How does this language not mean precluded from suing? ‘ Please note we also have new Legal Terms which require all disputes related to the purchase or use of any General Mills product or service to be resolved through binding arbitration.”‘

    • blueturtles

      I guess they think we’re all stupid.

    • Flower

      You aren’t reading this closely. You aren’t precluding from suing if you use their products or like their FB pages – You would be required to use arbitration for a claim if you agree to their terms of use on their website and download coupons, enter sweepstakes. Make sense?

  • LadySiren

    While I understand why GM might want to do this, the way you went about it is absolutely terrible. The lack of transparency makes this look like a sly, underhanded, and very, very consumer-unfriendly move. Is it any wonder that American consumers no longer trust venerable brands that have previously stood the test of time?

    Shame on you for making a callous move like this one. I for one, will be voting with my wallet. I won’t give my money to corporations or brands that treat their consumers disrespectfully. My kids will live without that box of Lucky Charms or that next cup of Yoplait yogurt, especially with the sheer number of alternatives out there, manufactured by companies that don’t feel the need to trick their customers.

  • jrh0

    “. . .the policy doesn’t preclude a consumer from pursuing a claim. It merely determines the forum.” The “forum” of arbitration is one selected by General Mills purely because it is to their advantage! It is not in the interest of a consumer to use arbitration.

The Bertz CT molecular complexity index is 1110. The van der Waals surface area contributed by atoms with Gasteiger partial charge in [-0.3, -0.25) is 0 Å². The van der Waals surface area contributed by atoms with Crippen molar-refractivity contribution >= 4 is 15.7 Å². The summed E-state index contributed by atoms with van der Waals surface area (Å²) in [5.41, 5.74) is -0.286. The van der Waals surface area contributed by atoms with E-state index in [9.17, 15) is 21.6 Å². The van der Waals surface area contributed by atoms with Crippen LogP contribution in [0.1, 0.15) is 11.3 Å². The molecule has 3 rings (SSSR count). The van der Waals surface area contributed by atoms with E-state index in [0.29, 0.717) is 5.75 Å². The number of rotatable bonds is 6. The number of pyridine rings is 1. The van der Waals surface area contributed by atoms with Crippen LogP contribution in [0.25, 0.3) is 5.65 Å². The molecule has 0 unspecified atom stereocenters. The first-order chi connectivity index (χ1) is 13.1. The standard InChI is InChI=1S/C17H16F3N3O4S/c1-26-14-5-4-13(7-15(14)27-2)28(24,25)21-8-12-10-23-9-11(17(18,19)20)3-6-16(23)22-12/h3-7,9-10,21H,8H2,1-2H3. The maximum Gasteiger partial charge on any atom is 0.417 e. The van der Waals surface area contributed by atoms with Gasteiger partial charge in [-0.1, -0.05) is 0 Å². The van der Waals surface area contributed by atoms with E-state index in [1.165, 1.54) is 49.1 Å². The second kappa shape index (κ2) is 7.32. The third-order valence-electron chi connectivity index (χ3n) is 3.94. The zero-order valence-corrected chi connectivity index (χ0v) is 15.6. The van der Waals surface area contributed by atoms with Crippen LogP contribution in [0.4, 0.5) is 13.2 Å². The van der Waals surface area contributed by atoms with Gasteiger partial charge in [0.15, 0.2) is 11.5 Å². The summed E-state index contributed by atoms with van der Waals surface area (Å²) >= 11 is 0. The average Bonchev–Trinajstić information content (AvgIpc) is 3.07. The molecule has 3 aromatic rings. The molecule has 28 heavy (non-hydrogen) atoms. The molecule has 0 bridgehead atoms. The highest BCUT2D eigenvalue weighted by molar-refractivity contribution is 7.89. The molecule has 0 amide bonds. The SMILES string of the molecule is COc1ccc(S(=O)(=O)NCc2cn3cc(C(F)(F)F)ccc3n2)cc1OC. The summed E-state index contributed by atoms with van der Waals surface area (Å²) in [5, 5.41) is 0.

• pdf9595

    What are the terms of binding arbitration? Is there a big expense to a
    consumer to seek arbitration? Does a consumer need a lawyer? Are
    class actions allowed? Are the terms so lopsided in favor of General
    Mills that the effect is to leave consumers with no practical remedies?
    These are some of the relevant questions.

  • Shana Dysert

    Dear GM,
    You didn’t “go back” or fix anything. You just clarified that Facebook likes will not force me into arbitration… To be specific; coupons, entering sweepstakes, and signing up for publications (print and email. Such as bettycrocker.com) will force me into arbitration. You lost a customer for life, and up until now I grew up on your products. I have never sued a company, have no plans to, but I have no respect for a company trying to force my hand. I get that here are crazies out there tryin to make a buck on your slip up, and I don’t agree with that either, but take some resposibiloty. Forced arbitration is still forced. I have the right to choose.

    I no longer choose General Mills or any of your brands or publications.

  • David Staudt

    Shakespeare wrote; “Kill all the laywers first”. Think he had a point even way back then. Go figure…

  • person

    When asked what a consumer should do, Richard Daynard, Northeastern Distinguished Professor of Law, responded, “A smart consumer would actually not buy General Mills products.”